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Author Name:    McCARRON, Blaise Fabian

Title:   Analysis of Committee Membership in the Long Parliament from 1 April 1642 through 31 December 1642

Publisher:    Saint Mary's University, Halifax, N.S., 1980, 

Seller ID:   100445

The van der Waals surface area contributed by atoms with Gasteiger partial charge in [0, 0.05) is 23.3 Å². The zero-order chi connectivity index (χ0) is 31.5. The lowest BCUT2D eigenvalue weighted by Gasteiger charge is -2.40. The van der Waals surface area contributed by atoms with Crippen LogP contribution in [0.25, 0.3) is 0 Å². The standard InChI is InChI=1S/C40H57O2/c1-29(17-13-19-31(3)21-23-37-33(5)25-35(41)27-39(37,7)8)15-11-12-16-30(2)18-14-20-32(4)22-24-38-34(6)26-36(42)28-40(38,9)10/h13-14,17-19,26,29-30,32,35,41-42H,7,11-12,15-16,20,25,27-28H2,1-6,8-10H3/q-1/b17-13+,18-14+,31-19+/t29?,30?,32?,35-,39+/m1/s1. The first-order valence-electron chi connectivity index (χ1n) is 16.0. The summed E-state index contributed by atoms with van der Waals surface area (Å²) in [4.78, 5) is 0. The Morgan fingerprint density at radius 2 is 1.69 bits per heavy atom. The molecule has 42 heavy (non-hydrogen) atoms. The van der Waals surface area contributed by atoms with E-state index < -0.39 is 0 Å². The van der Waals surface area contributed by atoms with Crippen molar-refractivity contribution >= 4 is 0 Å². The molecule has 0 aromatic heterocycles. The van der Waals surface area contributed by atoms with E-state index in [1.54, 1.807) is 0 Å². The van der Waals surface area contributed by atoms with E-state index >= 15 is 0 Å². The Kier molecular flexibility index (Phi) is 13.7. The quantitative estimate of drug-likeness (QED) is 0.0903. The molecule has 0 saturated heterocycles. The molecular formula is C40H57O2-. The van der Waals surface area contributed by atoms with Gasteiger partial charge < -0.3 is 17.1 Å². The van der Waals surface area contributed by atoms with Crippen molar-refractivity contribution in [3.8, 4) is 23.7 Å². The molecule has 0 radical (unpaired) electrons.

McCARRON, Blaise Fabian. An Analysis of Committee Membership in the Long Parliament from 1 April 1642 through 31 December 1642. A Thesis Submitted to the Faculty of Arts in Partial Fulfillment of the Requirements for the Degree of Master of Arts. Halifax, Nova Scotia : Saint Mary's University, February, 1980. Pp (11),[1]-459,(1) leaves, printed one side only. 4to, maroon cloth, white lettering to spine. "All certain and pertinent biographical information, as well as the future political affiliations in 1643, 1644 and 1648, of 469 members was codified for the use of a computer. Likewise, 783 committees, during the last nine months ot 1642, were reduced to fifty-eight types, codified, and added to the computer program. Analysis of committee membership required a breakdown of that information to ascertain if there were any patterns revealed between a member's background and committee appointments. Evidence of significant domination of one social or political groupover another was also sought. The patterns that emerge reveal a definite r elationship between economic and political involvement as well as the domination of certain political and social groups over others. The evidence supplied by those members who were appointed to committees indicates that they were commercially committed. The dominant commercial concern was investmentin the Irish Adventurer scheme. Equally evident, of members appointed, is the concern for the future political shape of the Revolution. Similarly, those who were not active on committees were overwhelmingly uninterested in economic or future political matters. Therefore, from those two perspectives, one can affirm that there was a very positive connection between committee service, economic activity, and later political involment. Social and political interests produced many disproportionate representations. The countygentry and merchant class had the largest disproportions. The county gentr y had disproportionately high representation on thirty types; the merchantson eighteen. The greater gentry, with almost half the membership of the Ho use, had disproportionately high representation on only nine types. Furthermore, the greater gentry had a lower percent of members who would be radical in 1644 and 1648 than any other class. By contrast, the lesser gentry hadthe highest percent of future solid radicals; the county gentry had a slig htly less percentage. Furthermore, both the lesser and county gentry were domi- nated by a highly active core group of future radicals. Those two classes were the major source of future 1644 and 1648 radical majorities on eighty percent of the fifty-eight committee types." (Abstract). Contents : Chapter I : Purpose and Methodology. Chapter II : 1. The Scottish Committees. 2. Security and Safety Committees. 3. Naval Commi ttees (pp 50-54). 4. ArmyCommittees. 5. Committees on the King. 6. Conference Committees. 7. Commit tees on the Operation and Affairs of the House of Commons. 8. Committees onJustice and other Legal Matters. 9. Petition Committees. 10. Economic Comm ittees. 11. Committees on Ireland. 12. Committees on Religion. 13. Executive Committees. 14. Members Who Were on No Committees. Conclusion. AppendicesA to F. ADDITIONAL SHIPPING CHARGES WILL BE REQUIRED DUE TO ITS WEIGHT. Pe nned departmental name, else very good. 100.00

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